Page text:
© Illustration by INJECTION - Matt Rawlinson
Are the two movements interlinked?
Climate change affects us all, so it’s no wonder that environmentalism intersects with several other issues. Classism and racism have both been shown to intersect with climate change issues - it has been argued that only those who are somewhat privileged can afford to spend their time being environmental activists, and it is often people of colour (particularly indigenous communities) who are at the forefront of sustainable living and environmental activism - but what about sexism? Does gender play a role in environmentalism, and if so, does that mean that environmentalism should be a feminist concern?
Climate change and gender have always been intertwined. It is women who are most affected by the impact climate change has already had on the planet, especially in areas particularly affected by extreme poverty. Many natural disasters are caused by climate change, and natural disasters often bring unemployment, a higher risk of violence, and a higher risk of sexual exploitation and trafficking. When the majority of the world’s poor are women, the impacts of climate change only serve to make many of their lives more difficult.
Environmentalism also becomes a feminist issue as there is a lack of women in decision-making positions. Whether these positions involve planning, policy-making, or implementation in regards to climate-related decisions, a lack of women in these positions leads to what a lack of diversity leads to in any industry or field: a lack of diversity leads to a limited perspective. A lack of diversity, or a team built up of only men, means that it is probable that only one point of view is being discussed and heard. Therefore, it is important for decision-making teams to include people from all walks of life as this will lead to policies being fairer and more inclusive. As it stands, however, women are underrepresented in most fields and as such have less of a say in what decisions are being made. The environmental organisation Greenpeace has stated that “a gender perspective and effective female participation are essential to build a new energy model and to create better-structured societies with equal opportunities for everyone” - a sustainable society must be a society that values equal opportunities and gender equality.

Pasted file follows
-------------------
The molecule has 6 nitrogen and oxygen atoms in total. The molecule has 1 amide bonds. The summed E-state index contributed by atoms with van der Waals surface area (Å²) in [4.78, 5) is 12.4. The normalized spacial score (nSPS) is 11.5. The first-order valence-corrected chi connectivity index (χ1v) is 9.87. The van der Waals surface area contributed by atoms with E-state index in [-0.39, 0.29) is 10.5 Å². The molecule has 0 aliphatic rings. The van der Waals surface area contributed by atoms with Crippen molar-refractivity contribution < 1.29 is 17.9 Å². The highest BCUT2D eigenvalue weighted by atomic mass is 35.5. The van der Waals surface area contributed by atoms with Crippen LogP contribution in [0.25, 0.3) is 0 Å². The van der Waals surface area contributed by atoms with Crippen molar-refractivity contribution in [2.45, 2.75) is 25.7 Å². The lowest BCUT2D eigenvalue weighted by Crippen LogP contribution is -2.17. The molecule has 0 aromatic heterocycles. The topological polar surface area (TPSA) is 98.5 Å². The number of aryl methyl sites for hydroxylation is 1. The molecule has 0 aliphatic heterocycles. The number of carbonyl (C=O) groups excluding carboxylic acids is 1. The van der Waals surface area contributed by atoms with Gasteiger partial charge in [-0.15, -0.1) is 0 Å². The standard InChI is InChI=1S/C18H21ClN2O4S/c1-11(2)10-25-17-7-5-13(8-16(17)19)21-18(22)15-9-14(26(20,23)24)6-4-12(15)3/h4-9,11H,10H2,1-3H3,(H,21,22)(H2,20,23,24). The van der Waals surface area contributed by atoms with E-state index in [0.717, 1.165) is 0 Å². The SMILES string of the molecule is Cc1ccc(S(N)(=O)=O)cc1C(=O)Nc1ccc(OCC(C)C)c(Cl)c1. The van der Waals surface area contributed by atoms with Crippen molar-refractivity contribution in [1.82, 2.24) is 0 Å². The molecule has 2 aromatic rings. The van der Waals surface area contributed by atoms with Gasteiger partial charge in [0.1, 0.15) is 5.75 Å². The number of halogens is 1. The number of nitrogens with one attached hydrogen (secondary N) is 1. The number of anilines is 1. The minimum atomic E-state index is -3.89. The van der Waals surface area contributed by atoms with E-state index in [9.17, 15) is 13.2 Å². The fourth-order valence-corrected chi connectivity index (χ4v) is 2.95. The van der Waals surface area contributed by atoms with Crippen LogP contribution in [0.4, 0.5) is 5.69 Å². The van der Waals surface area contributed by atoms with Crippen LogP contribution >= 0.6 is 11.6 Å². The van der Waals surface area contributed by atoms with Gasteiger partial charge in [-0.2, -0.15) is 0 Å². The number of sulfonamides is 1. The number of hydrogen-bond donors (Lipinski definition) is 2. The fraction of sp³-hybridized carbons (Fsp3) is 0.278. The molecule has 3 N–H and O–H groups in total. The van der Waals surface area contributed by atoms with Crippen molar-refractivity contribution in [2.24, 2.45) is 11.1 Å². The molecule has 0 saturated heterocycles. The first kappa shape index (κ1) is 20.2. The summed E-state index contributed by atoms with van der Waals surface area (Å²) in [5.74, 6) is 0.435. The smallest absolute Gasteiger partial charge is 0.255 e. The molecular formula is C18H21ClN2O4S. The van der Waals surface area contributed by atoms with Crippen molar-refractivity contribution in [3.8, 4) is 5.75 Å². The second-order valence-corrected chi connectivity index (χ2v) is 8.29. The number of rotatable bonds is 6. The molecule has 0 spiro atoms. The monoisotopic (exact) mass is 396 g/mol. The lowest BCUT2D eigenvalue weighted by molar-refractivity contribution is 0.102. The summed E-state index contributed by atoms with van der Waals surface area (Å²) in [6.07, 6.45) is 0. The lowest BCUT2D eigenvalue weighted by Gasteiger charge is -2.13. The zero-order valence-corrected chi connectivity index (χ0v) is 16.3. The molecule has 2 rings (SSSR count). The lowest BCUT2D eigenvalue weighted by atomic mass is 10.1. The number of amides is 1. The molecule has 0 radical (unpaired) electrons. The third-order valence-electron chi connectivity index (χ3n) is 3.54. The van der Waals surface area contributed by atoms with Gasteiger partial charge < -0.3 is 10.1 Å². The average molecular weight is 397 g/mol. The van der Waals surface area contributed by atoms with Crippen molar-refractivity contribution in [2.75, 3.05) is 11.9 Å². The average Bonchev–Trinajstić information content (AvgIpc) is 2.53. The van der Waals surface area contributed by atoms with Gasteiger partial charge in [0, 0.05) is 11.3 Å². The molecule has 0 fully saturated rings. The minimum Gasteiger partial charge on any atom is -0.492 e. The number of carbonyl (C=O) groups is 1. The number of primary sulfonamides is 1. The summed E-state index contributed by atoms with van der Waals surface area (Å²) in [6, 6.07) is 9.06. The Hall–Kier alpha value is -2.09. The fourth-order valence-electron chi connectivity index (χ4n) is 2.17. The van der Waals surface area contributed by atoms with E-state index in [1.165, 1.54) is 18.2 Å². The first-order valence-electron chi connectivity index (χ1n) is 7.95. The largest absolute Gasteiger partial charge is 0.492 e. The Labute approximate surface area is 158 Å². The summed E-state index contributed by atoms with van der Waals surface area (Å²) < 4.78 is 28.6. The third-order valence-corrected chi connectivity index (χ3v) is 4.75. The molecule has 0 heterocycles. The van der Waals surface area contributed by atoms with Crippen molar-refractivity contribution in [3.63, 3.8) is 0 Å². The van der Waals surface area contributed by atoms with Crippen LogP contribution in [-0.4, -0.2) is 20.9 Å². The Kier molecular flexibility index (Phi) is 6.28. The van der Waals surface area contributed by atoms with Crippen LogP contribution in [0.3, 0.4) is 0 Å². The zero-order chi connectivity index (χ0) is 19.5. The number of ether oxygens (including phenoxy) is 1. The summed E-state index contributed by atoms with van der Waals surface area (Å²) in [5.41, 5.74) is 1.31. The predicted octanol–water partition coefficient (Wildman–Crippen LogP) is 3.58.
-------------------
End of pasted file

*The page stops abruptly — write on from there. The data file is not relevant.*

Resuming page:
From the surface, environmentalism and feminism may seem like two completely different fights. Dive deeper, however, and it soon becomes crystal clear that there has always been an intersection between the two. After all, perhaps the biggest threat to our environment is capitalism and consumerism - overproduction, fast fashion, and the cultural tendency to throw things away rather than fix them when they’re broken have led to irreversible effects on our planet. Mountains of landfills continue to pile up and the mega-rich continue to take private jets when they could just as easily take a more eco-friendly transport method. The environment suffers as a result of capitalism; capitalism thrives on the existence of patriarchy. The patriarchy is a hierarchy of power, and capitalism depends on such hierarchies. Inequality and abuses of power lead to negative impacts all around, including on our environment.